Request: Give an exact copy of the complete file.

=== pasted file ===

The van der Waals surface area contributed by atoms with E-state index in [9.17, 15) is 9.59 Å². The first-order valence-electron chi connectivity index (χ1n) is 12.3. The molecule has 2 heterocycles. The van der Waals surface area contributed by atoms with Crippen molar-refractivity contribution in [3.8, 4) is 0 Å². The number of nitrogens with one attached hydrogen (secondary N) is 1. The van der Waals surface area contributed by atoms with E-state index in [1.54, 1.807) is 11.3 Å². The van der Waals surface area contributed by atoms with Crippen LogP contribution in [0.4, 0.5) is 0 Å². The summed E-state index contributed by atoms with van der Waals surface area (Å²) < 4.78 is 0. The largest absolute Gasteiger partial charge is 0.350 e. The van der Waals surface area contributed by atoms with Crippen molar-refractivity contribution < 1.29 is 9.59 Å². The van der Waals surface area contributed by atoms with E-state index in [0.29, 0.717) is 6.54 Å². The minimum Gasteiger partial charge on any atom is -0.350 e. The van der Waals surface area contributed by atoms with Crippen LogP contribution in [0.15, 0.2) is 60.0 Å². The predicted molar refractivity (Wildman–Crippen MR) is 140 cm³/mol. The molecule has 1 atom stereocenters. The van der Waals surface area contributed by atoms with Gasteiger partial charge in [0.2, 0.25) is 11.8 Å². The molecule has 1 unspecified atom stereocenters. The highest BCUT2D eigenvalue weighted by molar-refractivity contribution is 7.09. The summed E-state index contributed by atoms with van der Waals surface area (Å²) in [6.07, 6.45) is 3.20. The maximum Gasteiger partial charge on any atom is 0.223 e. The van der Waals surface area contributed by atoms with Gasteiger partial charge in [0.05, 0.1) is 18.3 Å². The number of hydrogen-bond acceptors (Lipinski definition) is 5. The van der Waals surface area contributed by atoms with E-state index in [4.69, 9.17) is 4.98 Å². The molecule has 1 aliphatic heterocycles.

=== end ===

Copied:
The van der Waals surface area contributed by atoms with E-state index in [9.17, 15) is 9.59 Å². The first-order valence-electron chi connectivity index (χ1n) is 12.3. The molecule has 2 heterocycles. The van der Waals surface area contributed by atoms with Crippen molar-refractivity contribution in [3.8, 4) is 0 Å². The number of nitrogens with one attached hydrogen (secondary N) is 1. The van der Waals surface area contributed by atoms with E-state index in [1.54, 1.807) is 11.3 Å². The van der Waals surface area contributed by atoms with Crippen LogP contribution in [0.4, 0.5) is 0 Å². The summed E-state index contributed by atoms with van der Waals surface area (Å²) < 4.78 is 0. The largest absolute Gasteiger partial charge is 0.350 e. The van der Waals surface area contributed by atoms with Crippen molar-refractivity contribution < 1.29 is 9.59 Å². The van der Waals surface area contributed by atoms with E-state index in [0.29, 0.717) is 6.54 Å². The minimum Gasteiger partial charge on any atom is -0.350 e. The van der Waals surface area contributed by atoms with Crippen LogP contribution in [0.15, 0.2) is 60.0 Å². The predicted molar refractivity (Wildman–Crippen MR) is 140 cm³/mol. The molecule has 1 atom stereocenters. The van der Waals surface area contributed by atoms with Gasteiger partial charge in [0.2, 0.25) is 11.8 Å². The molecule has 1 unspecified atom stereocenters. The highest BCUT2D eigenvalue weighted by molar-refractivity contribution is 7.09. The summed E-state index contributed by atoms with van der Waals surface area (Å²) in [6.07, 6.45) is 3.20. The maximum Gasteiger partial charge on any atom is 0.223 e. The van der Waals surface area contributed by atoms with Gasteiger partial charge in [0.05, 0.1) is 18.3 Å². The number of hydrogen-bond acceptors (Lipinski definition) is 5. The van der Waals surface area contributed by atoms with E-state index in [4.69, 9.17) is 4.98 Å². The molecule has 1 aliphatic heterocycles.